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Cooling glioblastoma

​Researchers from CEA-Leti, a CEA Tech institute, tested a novel hypothermia treatment for glioblastoma, a particularly serious type of brain tumor, at biomedical research center Clinatec. 

Published on 9 October 2020

Every year, some 250,000 patients are diagnosed with glioblastoma, an aggressive form of brain cancer with a particularly grim prognosis. Even with surgery, radiation, and chemotherapy, the tumor comes back in more than 90% of cases, for an average life expectancy of 15 months after diagnosis. CEA-Leti researchers recently tested a new targeted hypothermia treatment at Clinatec.

Hypothermia has known neuroprotective effects. However, until now it had never been used to treat this kind of tumor. The researchers tested the effects of cooling on four different immortalized cell lines from human glioblastoma tumors. The results of in vitro tests revealed that the neuroprotective effects augmented as temperatures decreased. For example, at 28 °C, cell migration was significantly inhibited, and cell proliferation was totally and sustainably halted (for at least 30 days).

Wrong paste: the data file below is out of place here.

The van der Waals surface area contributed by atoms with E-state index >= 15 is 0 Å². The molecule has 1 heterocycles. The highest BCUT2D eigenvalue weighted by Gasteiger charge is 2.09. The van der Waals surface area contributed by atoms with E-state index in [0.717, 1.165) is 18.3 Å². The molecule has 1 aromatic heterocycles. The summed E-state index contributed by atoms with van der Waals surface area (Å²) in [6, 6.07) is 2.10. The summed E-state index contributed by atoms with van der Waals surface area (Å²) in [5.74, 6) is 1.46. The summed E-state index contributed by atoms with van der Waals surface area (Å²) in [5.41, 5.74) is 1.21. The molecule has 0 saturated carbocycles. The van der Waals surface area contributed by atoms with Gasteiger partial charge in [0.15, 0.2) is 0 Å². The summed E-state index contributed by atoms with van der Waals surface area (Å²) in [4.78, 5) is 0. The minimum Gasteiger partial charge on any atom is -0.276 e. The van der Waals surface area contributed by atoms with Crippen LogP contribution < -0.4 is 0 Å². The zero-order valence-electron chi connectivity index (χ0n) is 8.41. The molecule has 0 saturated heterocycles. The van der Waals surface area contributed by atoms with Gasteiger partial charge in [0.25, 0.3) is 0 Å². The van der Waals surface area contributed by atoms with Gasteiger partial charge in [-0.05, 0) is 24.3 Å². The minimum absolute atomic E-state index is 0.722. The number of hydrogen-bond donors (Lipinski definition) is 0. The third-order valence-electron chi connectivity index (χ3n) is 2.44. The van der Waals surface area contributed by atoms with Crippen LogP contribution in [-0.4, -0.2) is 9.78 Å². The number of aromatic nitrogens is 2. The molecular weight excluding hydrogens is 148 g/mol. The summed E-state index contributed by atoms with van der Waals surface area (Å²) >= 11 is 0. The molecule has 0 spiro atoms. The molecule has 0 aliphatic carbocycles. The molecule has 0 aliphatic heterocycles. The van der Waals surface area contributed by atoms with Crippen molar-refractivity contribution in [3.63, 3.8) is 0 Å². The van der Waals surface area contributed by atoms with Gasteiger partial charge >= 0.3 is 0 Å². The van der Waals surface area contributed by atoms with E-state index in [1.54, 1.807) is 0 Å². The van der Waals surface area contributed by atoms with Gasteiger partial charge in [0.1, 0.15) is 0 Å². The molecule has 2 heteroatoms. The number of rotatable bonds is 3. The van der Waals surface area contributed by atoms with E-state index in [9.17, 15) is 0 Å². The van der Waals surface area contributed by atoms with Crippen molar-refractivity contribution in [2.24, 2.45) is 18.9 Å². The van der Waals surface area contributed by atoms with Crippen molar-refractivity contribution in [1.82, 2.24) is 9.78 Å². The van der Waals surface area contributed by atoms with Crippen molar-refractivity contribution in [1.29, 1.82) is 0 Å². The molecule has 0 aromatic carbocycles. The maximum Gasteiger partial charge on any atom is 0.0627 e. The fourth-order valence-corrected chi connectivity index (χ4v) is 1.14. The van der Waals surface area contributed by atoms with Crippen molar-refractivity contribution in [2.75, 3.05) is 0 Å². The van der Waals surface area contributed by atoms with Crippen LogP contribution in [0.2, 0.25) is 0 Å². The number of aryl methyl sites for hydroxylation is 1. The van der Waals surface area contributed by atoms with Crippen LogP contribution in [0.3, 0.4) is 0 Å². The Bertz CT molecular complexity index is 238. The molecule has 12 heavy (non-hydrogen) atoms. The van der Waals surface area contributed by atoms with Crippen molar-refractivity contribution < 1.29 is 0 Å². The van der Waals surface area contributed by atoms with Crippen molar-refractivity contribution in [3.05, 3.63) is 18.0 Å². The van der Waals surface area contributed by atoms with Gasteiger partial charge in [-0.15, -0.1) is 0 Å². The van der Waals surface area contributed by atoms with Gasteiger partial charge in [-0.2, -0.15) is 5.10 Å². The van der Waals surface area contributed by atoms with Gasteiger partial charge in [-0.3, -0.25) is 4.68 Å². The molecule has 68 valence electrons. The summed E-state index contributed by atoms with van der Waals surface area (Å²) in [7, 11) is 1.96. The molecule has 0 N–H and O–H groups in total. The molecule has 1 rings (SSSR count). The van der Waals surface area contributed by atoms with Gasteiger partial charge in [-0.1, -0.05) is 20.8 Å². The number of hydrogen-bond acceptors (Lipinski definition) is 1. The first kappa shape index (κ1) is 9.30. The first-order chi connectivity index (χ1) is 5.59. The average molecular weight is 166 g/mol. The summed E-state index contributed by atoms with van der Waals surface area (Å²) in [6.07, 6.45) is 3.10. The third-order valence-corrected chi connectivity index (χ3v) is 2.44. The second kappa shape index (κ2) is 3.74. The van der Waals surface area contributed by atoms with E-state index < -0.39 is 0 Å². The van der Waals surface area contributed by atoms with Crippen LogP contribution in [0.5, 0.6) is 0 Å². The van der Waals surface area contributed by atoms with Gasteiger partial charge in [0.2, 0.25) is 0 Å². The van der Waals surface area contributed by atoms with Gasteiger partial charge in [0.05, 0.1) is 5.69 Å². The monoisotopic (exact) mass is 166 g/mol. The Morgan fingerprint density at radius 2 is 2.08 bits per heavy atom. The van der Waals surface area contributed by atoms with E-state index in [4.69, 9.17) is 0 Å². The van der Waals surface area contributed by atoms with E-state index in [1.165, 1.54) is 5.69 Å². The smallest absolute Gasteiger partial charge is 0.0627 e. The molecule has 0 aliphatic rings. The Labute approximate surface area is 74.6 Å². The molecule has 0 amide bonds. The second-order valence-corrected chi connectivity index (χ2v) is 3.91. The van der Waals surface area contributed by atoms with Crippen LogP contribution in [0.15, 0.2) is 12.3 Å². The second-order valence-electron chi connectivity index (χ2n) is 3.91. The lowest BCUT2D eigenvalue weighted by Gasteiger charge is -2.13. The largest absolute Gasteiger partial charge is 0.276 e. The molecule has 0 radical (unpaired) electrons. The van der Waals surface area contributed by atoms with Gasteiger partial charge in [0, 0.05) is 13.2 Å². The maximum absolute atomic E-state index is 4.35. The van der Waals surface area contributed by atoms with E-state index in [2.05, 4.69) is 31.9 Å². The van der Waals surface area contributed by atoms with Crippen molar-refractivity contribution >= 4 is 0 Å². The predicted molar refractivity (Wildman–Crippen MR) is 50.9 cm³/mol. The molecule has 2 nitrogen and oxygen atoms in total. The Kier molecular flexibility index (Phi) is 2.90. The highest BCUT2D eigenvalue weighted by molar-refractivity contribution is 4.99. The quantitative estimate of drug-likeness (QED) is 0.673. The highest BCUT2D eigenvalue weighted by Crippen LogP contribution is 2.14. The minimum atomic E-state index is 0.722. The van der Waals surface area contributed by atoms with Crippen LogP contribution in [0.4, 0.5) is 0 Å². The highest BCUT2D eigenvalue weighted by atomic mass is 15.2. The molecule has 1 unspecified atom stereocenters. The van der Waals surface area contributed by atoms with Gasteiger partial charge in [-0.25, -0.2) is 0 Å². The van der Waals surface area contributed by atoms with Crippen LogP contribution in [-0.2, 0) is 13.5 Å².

A deeper study of the mechanisms involved in the inhibition of tumor growth due to moderate hypothermia is now needed. These results have not yet been tested in vivo, but the researchers are already working on a device and protocol (temperature and duration of exposure) for local treatment of glioblastoma tumors.

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